The House Communications Subcommittee has scheduled a markup Wednesday for seven bills intended to reform FCC processes, including a trio of Democratic-backed bills that were the subject of an abbreviated hearing last week.
The bills include a discussion draft of the bipartisan FCC Process Reform Act and three Republican-backed bills: a bill that would require the FCC to publish a list of items that are decided on delegated authority, a bill that would "require the FCC to publish the draft of a rulemaking, order, report or any other action when it is circulated to the commissioners for a vote"; and a bill that would require the FCC to publish the text of new rules on the same day they are voted.
The Democratic-backed draft bills would require the FCC to report quarterly to Congress and on its website the total number of pending decisions by category, type or the request and how long they have been pending; one that requires the chairman to post international procedures on the website, and one that would require the FCC to coordinate with the Small Business Administration to help improve small business participation in FCC proceedings.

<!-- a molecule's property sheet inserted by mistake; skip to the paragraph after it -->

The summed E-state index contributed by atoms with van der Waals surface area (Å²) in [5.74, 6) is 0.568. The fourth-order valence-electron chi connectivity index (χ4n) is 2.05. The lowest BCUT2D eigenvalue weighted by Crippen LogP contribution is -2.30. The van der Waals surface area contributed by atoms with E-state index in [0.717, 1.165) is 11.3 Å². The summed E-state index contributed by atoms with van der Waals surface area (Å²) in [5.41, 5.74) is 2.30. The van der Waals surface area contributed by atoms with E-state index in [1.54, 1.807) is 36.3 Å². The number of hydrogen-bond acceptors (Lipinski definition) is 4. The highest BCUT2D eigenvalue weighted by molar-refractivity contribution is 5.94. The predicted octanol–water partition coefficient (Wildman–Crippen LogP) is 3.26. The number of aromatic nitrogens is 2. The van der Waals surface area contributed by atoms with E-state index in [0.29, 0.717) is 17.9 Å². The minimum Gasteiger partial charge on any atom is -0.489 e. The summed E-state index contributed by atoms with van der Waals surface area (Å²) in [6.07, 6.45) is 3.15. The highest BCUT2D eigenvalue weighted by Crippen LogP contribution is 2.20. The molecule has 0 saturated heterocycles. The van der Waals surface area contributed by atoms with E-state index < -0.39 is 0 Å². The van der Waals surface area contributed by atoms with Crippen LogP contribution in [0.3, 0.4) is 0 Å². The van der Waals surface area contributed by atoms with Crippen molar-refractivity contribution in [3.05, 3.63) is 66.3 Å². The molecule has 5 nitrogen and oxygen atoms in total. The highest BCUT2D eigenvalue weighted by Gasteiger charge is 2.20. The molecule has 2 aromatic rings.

The Democrats are looking for their bills to supplant the Republican efforts, which they argue could lead to legal challenges. The Republicans have signaled they support the Democratic drafts, but as additional safeguards, not substitutes.
Not on the schedule is a draft bill that would require the FCC to boost disclosures of the funders of political ads. That bill was also absent from last week's hearing on the Democratic drafts, an omission lamented by Democratic committee leaders.
Contributing editor John Eggerton has been an editor and/or writer on media regulation, legislation and policy for over four decades, including covering the FCC, FTC, Congress, the major media trade associations, and the federal courts. In addition to Multichannel News and Broadcasting + Cable, his work has appeared in Radio World, TV Technology, TV Fax, This Week in Consumer Electronics, Variety and the Encyclopedia Britannica.
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